Opening an episode of “Jeopardy!” originally scheduled to air on Christmas Eve, Alex Trebek noted the proliferation of online shopping over the years. While those changes mean many people now do their holiday shopping online rather than in stores and malls, Trebek observed, “Jeopardy!” has stayed the same.
Until now. The episode proved the penultimate one of Trebek’s 36-year-long stint as host, due to his death shortly after its late October taping, forcing producers to find a new host, and face, of “Jeopardy!” for the first time since Ronald Reagan’s first term.
Former champion Ken Jennings, who joined the “Jeopardy!” production staff at the beginning of its 37th season in syndication last fall, took the reins as guest host when the show resumed production following Trebek’s death. But as the Los Angeles Times recently reported, the show has commenced a full-fledged search to find a permanent replacement, rather than automatically bestowing the job on Jennings, as some had speculated.
Jennings has already taped 30 shows (about six weeks’s worth), as his role on the production staff made him a logical interim host. But the show has announced a series of other celebrities who will take a turn behind the podium, including talk-show host Katie Couric, actress Mayim Bialik, current “Jeopardy!” executive producer (and former game show host) Mike Richards, and NFL star (and former “Celebrity Jeopardy!” contestant) Aaron Rodgers.
Hence the first installment of this semi-regular feature, which will analyze the performance of each guest host after a week’s worth of shows. “Jeopardy!” hasn’t given a deadline for the conclusion of its search process, but it seems possible the show might announce a permanent host in mid-summer, to have that individual at the helm when the show’s 38th season begins airing in September.
As to Jennings, his initial week as host became somewhat overshadowed by multiple controversies he stirred online. Conservatives took umbrage (rightly) when many leftist, sarcastic, and otherwise offensive tweets from prior years resurfaced. Jennings apologized, but some didn’t buy it.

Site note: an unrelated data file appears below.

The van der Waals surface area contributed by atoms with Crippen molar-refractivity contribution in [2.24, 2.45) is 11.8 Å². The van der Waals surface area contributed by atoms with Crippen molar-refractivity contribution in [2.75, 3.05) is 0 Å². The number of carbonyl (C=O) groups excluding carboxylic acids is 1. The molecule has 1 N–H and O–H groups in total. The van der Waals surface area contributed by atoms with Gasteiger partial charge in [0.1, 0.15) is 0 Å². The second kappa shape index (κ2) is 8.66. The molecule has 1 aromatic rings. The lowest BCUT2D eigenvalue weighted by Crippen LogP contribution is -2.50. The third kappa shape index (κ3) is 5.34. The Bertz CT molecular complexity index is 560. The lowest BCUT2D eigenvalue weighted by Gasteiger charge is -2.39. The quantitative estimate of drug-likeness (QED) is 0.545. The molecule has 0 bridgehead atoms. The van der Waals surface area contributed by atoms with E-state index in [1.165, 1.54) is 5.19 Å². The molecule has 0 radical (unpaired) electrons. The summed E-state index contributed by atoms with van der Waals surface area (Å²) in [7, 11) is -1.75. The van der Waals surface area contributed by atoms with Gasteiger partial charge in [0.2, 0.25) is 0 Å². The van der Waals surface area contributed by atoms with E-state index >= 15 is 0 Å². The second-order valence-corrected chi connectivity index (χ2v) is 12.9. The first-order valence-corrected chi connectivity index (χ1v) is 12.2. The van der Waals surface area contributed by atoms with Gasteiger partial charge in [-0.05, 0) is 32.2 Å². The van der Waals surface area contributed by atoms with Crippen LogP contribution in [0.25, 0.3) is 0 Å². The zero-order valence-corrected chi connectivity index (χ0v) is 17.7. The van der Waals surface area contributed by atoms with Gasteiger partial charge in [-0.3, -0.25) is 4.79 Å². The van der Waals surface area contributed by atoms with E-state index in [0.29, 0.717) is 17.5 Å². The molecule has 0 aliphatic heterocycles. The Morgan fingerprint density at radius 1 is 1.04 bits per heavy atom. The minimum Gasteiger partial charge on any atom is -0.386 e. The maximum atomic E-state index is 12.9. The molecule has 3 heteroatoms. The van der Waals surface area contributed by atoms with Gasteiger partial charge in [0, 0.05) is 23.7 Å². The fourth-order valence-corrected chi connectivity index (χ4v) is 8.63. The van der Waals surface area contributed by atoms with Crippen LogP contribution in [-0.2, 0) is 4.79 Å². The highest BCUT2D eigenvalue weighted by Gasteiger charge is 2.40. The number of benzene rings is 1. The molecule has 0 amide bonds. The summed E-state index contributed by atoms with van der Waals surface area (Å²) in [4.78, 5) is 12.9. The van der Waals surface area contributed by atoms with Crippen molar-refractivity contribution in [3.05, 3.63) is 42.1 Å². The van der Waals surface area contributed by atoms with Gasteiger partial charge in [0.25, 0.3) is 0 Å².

Jennings also faced criticism for rushing to defend “bean dad,” the infamous father who made his hungry child wait six hours to eat until the youngster figured out how to open a can of baked beans on her own.
Jennings eschewed further controversy during his initial “Jeopardy!” run. On the episode that aired on Jan. 11, Johnny Gilbert announced Jennings as the “guest host” (not the “host”) of “Jeopardy!” the first time he had introduced anyone not named Alex Trebek. After walking onstage for that first episode, Jennings acknowledged the difficulty he — or, for that matter, anyone — would face in trying to assume a role Trebek had held for generations:
Jennings’s heartfelt show of emotion for what Trebek and “Jeopardy!” meant to him continued at the end of every episode, as he signed off with, “Thanks, Alex.”
Uncomfortable on Stage?
In some respects, Jennings’s prior comments and controversies could pose less of a problem than an overall feeling that persisted through his first five episodes:
— Chris Jacobs (@chrisjacobsHC) January 12, 2021
The analogy comes from several factors. First, Jennings’s slight stature and build gave the impression of a host almost shrinking from the camera. Trebek did not tower over individuals, but both his body and personality gave him an energetic presence.
As one might expect, Jennings also showed some proverbial “opening night jitters.” In one episode, a clue looked for a response of “Dr. No,” the famous James Bond villain. When the contestant gave the intended response, Jennings followed up with “No — that’s correct.” The host’s seemingly oxymoronic “ruling” prompted quizzical looks from the contestants, and what may have been a tape stoppage to sort out the confusion. Other episodes appeared to suggest tape stoppages as well, although these could have arisen from factors outside Jennings’s control — checking the accuracy of a contestant’s response, for instance.
These various factors in combination suggest a slightly formal, occasionally wooden, demeanor — someone not entirely at ease with his surroundings. Of course, as Jennings said his wife pointed out to him, Trebek had 36 years to master hosting duties at “Jeopardy!” and his style and demeanor changed over time (in the earliest shows, for instance, audiences would applaud after every correct response).
Need the Right Presence
When I took up extemporaneous speaking in high school, I struggled mightily, for lack of correct technique. At first, I essentially tried to write a speech in my head and recite it back word-for-word. When I stopped trying to “give a speech” and instead just focused on “talking,” I became a much better public speaker (I don’t think I’ve given a scripted speech since). Jennings suffers from much the same problem: He doesn’t look comfortable in his own skin on-camera — and it shows.
Jennings’s first week as guest host perhaps explains why the Los Angeles Times reported that “Jeopardy!” has sought television and news personalities like Couric or Meredith Vieira for the role. To borrow a phrase that became cliché during the 2004 presidential campaign, the “Jeopardy!” hosting job requires gravitas — a presence that, at first blush, Jennings thus far has lacked.